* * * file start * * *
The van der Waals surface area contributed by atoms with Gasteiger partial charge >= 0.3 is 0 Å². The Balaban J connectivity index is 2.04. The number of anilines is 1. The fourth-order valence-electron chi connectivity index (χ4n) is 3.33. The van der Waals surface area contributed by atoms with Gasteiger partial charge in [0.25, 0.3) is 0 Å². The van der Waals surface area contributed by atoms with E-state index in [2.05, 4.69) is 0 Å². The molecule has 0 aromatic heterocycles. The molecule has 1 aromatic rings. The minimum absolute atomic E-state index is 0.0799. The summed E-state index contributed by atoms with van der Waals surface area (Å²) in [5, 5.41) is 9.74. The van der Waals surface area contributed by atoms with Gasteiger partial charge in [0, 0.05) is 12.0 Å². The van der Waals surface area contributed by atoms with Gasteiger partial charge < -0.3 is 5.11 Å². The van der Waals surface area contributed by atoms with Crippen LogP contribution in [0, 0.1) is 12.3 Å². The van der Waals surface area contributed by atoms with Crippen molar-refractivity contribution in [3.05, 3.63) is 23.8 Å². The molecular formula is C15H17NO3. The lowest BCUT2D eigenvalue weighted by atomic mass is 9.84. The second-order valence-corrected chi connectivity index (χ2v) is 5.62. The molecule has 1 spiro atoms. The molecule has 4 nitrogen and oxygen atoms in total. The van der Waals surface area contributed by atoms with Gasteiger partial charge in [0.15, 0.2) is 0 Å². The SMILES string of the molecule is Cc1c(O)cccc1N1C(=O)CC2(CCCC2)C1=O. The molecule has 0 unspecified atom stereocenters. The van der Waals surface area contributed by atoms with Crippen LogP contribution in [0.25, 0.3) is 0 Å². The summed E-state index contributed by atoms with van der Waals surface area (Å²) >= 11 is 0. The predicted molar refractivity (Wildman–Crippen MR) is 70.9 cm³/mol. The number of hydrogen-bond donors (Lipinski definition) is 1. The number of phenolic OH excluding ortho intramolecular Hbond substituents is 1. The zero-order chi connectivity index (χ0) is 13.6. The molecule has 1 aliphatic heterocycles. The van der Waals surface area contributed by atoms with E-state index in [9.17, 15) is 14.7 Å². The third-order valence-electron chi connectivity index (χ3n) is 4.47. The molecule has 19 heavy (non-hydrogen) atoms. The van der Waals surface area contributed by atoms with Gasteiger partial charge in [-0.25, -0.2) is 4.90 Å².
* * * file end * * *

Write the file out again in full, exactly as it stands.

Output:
The van der Waals surface area contributed by atoms with Gasteiger partial charge >= 0.3 is 0 Å². The Balaban J connectivity index is 2.04. The number of anilines is 1. The fourth-order valence-electron chi connectivity index (χ4n) is 3.33. The van der Waals surface area contributed by atoms with Gasteiger partial charge in [0.25, 0.3) is 0 Å². The van der Waals surface area contributed by atoms with E-state index in [2.05, 4.69) is 0 Å². The molecule has 0 aromatic heterocycles. The molecule has 1 aromatic rings. The minimum absolute atomic E-state index is 0.0799. The summed E-state index contributed by atoms with van der Waals surface area (Å²) in [5, 5.41) is 9.74. The van der Waals surface area contributed by atoms with Gasteiger partial charge in [0, 0.05) is 12.0 Å². The van der Waals surface area contributed by atoms with Gasteiger partial charge < -0.3 is 5.11 Å². The van der Waals surface area contributed by atoms with Crippen LogP contribution in [0, 0.1) is 12.3 Å². The van der Waals surface area contributed by atoms with Crippen molar-refractivity contribution in [3.05, 3.63) is 23.8 Å². The molecular formula is C15H17NO3. The lowest BCUT2D eigenvalue weighted by atomic mass is 9.84. The second-order valence-corrected chi connectivity index (χ2v) is 5.62. The molecule has 1 spiro atoms. The molecule has 4 nitrogen and oxygen atoms in total. The van der Waals surface area contributed by atoms with Gasteiger partial charge in [0.15, 0.2) is 0 Å². The SMILES string of the molecule is Cc1c(O)cccc1N1C(=O)CC2(CCCC2)C1=O. The molecule has 0 unspecified atom stereocenters. The van der Waals surface area contributed by atoms with Crippen LogP contribution in [0.25, 0.3) is 0 Å². The summed E-state index contributed by atoms with van der Waals surface area (Å²) >= 11 is 0. The predicted molar refractivity (Wildman–Crippen MR) is 70.9 cm³/mol. The number of hydrogen-bond donors (Lipinski definition) is 1. The number of phenolic OH excluding ortho intramolecular Hbond substituents is 1. The zero-order chi connectivity index (χ0) is 13.6. The molecule has 1 aliphatic heterocycles. The van der Waals surface area contributed by atoms with E-state index in [9.17, 15) is 14.7 Å². The third-order valence-electron chi connectivity index (χ3n) is 4.47. The molecule has 19 heavy (non-hydrogen) atoms. The van der Waals surface area contributed by atoms with Gasteiger partial charge in [-0.25, -0.2) is 4.90 Å².